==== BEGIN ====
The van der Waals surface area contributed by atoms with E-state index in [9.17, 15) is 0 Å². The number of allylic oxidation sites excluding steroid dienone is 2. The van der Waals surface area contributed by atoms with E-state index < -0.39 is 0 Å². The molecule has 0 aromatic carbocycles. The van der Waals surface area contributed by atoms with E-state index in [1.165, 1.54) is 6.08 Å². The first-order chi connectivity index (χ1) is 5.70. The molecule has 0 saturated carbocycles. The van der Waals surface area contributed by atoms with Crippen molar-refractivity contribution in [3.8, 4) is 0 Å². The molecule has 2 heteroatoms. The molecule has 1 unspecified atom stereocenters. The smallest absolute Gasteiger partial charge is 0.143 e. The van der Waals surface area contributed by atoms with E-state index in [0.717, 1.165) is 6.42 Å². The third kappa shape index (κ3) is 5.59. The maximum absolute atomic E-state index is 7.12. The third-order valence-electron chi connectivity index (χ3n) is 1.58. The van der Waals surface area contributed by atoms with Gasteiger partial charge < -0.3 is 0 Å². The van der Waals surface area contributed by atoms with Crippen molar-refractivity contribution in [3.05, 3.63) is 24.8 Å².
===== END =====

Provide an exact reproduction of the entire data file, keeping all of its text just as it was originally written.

The van der Waals surface area contributed by atoms with E-state index in [9.17, 15) is 0 Å². The number of allylic oxidation sites excluding steroid dienone is 2. The van der Waals surface area contributed by atoms with E-state index < -0.39 is 0 Å². The molecule has 0 aromatic carbocycles. The van der Waals surface area contributed by atoms with E-state index in [1.165, 1.54) is 6.08 Å². The first-order chi connectivity index (χ1) is 5.70. The molecule has 0 saturated carbocycles. The van der Waals surface area contributed by atoms with Crippen molar-refractivity contribution in [3.8, 4) is 0 Å². The molecule has 2 heteroatoms. The molecule has 1 unspecified atom stereocenters. The smallest absolute Gasteiger partial charge is 0.143 e. The van der Waals surface area contributed by atoms with E-state index in [0.717, 1.165) is 6.42 Å². The third kappa shape index (κ3) is 5.59. The maximum absolute atomic E-state index is 7.12. The third-order valence-electron chi connectivity index (χ3n) is 1.58. The van der Waals surface area contributed by atoms with Gasteiger partial charge < -0.3 is 0 Å². The van der Waals surface area contributed by atoms with Crippen molar-refractivity contribution in [3.05, 3.63) is 24.8 Å².